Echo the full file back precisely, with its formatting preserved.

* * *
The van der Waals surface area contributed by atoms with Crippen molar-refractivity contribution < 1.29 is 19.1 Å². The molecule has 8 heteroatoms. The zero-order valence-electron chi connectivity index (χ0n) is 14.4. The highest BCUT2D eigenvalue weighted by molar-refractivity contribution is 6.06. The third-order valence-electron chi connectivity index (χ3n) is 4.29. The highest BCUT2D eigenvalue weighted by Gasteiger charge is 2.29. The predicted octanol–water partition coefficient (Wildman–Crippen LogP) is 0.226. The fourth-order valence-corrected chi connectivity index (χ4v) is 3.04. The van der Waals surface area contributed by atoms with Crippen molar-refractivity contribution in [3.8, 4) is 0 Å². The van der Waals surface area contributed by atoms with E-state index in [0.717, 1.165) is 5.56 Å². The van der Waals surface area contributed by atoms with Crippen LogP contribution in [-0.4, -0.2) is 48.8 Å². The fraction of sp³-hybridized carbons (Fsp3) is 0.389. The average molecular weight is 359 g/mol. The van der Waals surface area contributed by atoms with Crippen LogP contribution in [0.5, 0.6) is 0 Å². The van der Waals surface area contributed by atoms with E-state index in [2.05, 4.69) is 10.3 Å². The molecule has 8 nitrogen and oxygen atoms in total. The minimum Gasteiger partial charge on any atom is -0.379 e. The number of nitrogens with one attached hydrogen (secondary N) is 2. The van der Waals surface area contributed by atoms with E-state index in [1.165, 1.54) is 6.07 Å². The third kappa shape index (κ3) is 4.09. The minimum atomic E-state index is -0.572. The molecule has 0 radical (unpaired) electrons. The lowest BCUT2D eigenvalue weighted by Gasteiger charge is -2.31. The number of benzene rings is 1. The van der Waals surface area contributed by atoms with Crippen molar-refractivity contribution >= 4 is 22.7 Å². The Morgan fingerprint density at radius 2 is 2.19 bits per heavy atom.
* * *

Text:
The van der Waals surface area contributed by atoms with Crippen molar-refractivity contribution < 1.29 is 19.1 Å². The molecule has 8 heteroatoms. The zero-order valence-electron chi connectivity index (χ0n) is 14.4. The highest BCUT2D eigenvalue weighted by molar-refractivity contribution is 6.06. The third-order valence-electron chi connectivity index (χ3n) is 4.29. The highest BCUT2D eigenvalue weighted by Gasteiger charge is 2.29. The predicted octanol–water partition coefficient (Wildman–Crippen LogP) is 0.226. The fourth-order valence-corrected chi connectivity index (χ4v) is 3.04. The van der Waals surface area contributed by atoms with Crippen molar-refractivity contribution in [3.8, 4) is 0 Å². The van der Waals surface area contributed by atoms with E-state index in [0.717, 1.165) is 5.56 Å². The van der Waals surface area contributed by atoms with Crippen LogP contribution in [-0.4, -0.2) is 48.8 Å². The fraction of sp³-hybridized carbons (Fsp3) is 0.389. The average molecular weight is 359 g/mol. The van der Waals surface area contributed by atoms with Crippen LogP contribution in [0.5, 0.6) is 0 Å². The van der Waals surface area contributed by atoms with E-state index in [2.05, 4.69) is 10.3 Å². The molecule has 8 nitrogen and oxygen atoms in total. The minimum Gasteiger partial charge on any atom is -0.379 e. The number of nitrogens with one attached hydrogen (secondary N) is 2. The van der Waals surface area contributed by atoms with E-state index in [1.165, 1.54) is 6.07 Å². The third kappa shape index (κ3) is 4.09. The minimum atomic E-state index is -0.572. The molecule has 0 radical (unpaired) electrons. The lowest BCUT2D eigenvalue weighted by Gasteiger charge is -2.31. The number of benzene rings is 1. The van der Waals surface area contributed by atoms with Crippen molar-refractivity contribution >= 4 is 22.7 Å². The Morgan fingerprint density at radius 2 is 2.19 bits per heavy atom.